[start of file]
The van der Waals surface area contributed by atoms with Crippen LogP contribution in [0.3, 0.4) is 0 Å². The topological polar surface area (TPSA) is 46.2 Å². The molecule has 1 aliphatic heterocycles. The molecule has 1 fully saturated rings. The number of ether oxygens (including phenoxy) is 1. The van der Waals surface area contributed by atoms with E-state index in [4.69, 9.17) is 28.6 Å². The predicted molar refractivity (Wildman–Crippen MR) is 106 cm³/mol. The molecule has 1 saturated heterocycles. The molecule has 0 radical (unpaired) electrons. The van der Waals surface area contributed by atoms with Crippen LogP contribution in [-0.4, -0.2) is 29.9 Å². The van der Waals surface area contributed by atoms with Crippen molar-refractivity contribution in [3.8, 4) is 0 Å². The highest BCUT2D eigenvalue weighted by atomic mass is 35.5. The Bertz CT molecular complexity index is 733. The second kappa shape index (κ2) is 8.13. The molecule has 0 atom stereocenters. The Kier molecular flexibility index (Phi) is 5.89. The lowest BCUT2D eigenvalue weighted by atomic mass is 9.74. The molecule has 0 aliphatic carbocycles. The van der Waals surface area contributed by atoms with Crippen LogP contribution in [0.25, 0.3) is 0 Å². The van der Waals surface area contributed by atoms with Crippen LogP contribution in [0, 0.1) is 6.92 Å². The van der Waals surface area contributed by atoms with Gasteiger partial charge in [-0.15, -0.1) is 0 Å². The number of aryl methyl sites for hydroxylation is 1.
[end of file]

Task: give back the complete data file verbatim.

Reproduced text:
The van der Waals surface area contributed by atoms with Crippen LogP contribution in [0.3, 0.4) is 0 Å². The topological polar surface area (TPSA) is 46.2 Å². The molecule has 1 aliphatic heterocycles. The molecule has 1 fully saturated rings. The number of ether oxygens (including phenoxy) is 1. The van der Waals surface area contributed by atoms with E-state index in [4.69, 9.17) is 28.6 Å². The predicted molar refractivity (Wildman–Crippen MR) is 106 cm³/mol. The molecule has 1 saturated heterocycles. The molecule has 0 radical (unpaired) electrons. The van der Waals surface area contributed by atoms with Crippen LogP contribution in [-0.4, -0.2) is 29.9 Å². The van der Waals surface area contributed by atoms with Crippen molar-refractivity contribution in [3.8, 4) is 0 Å². The highest BCUT2D eigenvalue weighted by atomic mass is 35.5. The Bertz CT molecular complexity index is 733. The second kappa shape index (κ2) is 8.13. The molecule has 0 atom stereocenters. The Kier molecular flexibility index (Phi) is 5.89. The lowest BCUT2D eigenvalue weighted by atomic mass is 9.74. The molecule has 0 aliphatic carbocycles. The van der Waals surface area contributed by atoms with Crippen LogP contribution in [0.25, 0.3) is 0 Å². The van der Waals surface area contributed by atoms with Crippen LogP contribution in [0, 0.1) is 6.92 Å². The van der Waals surface area contributed by atoms with Gasteiger partial charge in [-0.15, -0.1) is 0 Å². The number of aryl methyl sites for hydroxylation is 1.